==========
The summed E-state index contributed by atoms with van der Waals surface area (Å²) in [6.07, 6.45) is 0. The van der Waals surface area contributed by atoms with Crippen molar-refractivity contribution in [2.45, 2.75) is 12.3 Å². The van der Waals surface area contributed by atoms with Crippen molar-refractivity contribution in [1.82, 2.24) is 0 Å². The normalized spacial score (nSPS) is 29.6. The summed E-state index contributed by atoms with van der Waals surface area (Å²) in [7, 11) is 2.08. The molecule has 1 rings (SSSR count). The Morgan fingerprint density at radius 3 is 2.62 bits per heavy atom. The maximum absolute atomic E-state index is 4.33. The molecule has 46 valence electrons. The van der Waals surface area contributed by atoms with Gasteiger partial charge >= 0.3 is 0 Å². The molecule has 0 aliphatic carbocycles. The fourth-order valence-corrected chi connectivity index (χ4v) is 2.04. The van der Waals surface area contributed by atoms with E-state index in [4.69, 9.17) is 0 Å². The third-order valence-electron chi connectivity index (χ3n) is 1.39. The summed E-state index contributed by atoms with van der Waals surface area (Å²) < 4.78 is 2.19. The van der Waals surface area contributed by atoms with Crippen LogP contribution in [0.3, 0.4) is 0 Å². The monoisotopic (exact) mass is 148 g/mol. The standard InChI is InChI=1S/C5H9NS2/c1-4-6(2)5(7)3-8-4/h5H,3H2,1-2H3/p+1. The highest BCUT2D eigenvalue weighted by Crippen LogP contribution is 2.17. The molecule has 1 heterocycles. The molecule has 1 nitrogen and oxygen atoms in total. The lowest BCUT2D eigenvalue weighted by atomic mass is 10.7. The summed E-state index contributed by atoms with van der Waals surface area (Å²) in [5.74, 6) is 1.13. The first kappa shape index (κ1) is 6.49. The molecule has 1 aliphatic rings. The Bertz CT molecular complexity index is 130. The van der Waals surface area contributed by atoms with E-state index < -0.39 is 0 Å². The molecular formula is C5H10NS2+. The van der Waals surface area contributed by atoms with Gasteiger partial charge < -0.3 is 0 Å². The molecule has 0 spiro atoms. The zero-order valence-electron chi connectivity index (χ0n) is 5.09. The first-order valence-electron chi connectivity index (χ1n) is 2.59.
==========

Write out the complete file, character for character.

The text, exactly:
The summed E-state index contributed by atoms with van der Waals surface area (Å²) in [6.07, 6.45) is 0. The van der Waals surface area contributed by atoms with Crippen molar-refractivity contribution in [2.45, 2.75) is 12.3 Å². The van der Waals surface area contributed by atoms with Crippen molar-refractivity contribution in [1.82, 2.24) is 0 Å². The normalized spacial score (nSPS) is 29.6. The summed E-state index contributed by atoms with van der Waals surface area (Å²) in [7, 11) is 2.08. The molecule has 1 rings (SSSR count). The Morgan fingerprint density at radius 3 is 2.62 bits per heavy atom. The maximum absolute atomic E-state index is 4.33. The molecule has 46 valence electrons. The van der Waals surface area contributed by atoms with Gasteiger partial charge >= 0.3 is 0 Å². The molecule has 0 aliphatic carbocycles. The fourth-order valence-corrected chi connectivity index (χ4v) is 2.04. The van der Waals surface area contributed by atoms with E-state index in [4.69, 9.17) is 0 Å². The third-order valence-electron chi connectivity index (χ3n) is 1.39. The summed E-state index contributed by atoms with van der Waals surface area (Å²) < 4.78 is 2.19. The van der Waals surface area contributed by atoms with Crippen LogP contribution in [0.3, 0.4) is 0 Å². The monoisotopic (exact) mass is 148 g/mol. The standard InChI is InChI=1S/C5H9NS2/c1-4-6(2)5(7)3-8-4/h5H,3H2,1-2H3/p+1. The highest BCUT2D eigenvalue weighted by Crippen LogP contribution is 2.17. The molecule has 1 heterocycles. The molecule has 1 nitrogen and oxygen atoms in total. The lowest BCUT2D eigenvalue weighted by atomic mass is 10.7. The summed E-state index contributed by atoms with van der Waals surface area (Å²) in [5.74, 6) is 1.13. The first kappa shape index (κ1) is 6.49. The molecule has 1 aliphatic rings. The Bertz CT molecular complexity index is 130. The van der Waals surface area contributed by atoms with E-state index < -0.39 is 0 Å². The molecular formula is C5H10NS2+. The van der Waals surface area contributed by atoms with Gasteiger partial charge < -0.3 is 0 Å². The molecule has 0 spiro atoms. The zero-order valence-electron chi connectivity index (χ0n) is 5.09. The first-order valence-electron chi connectivity index (χ1n) is 2.59.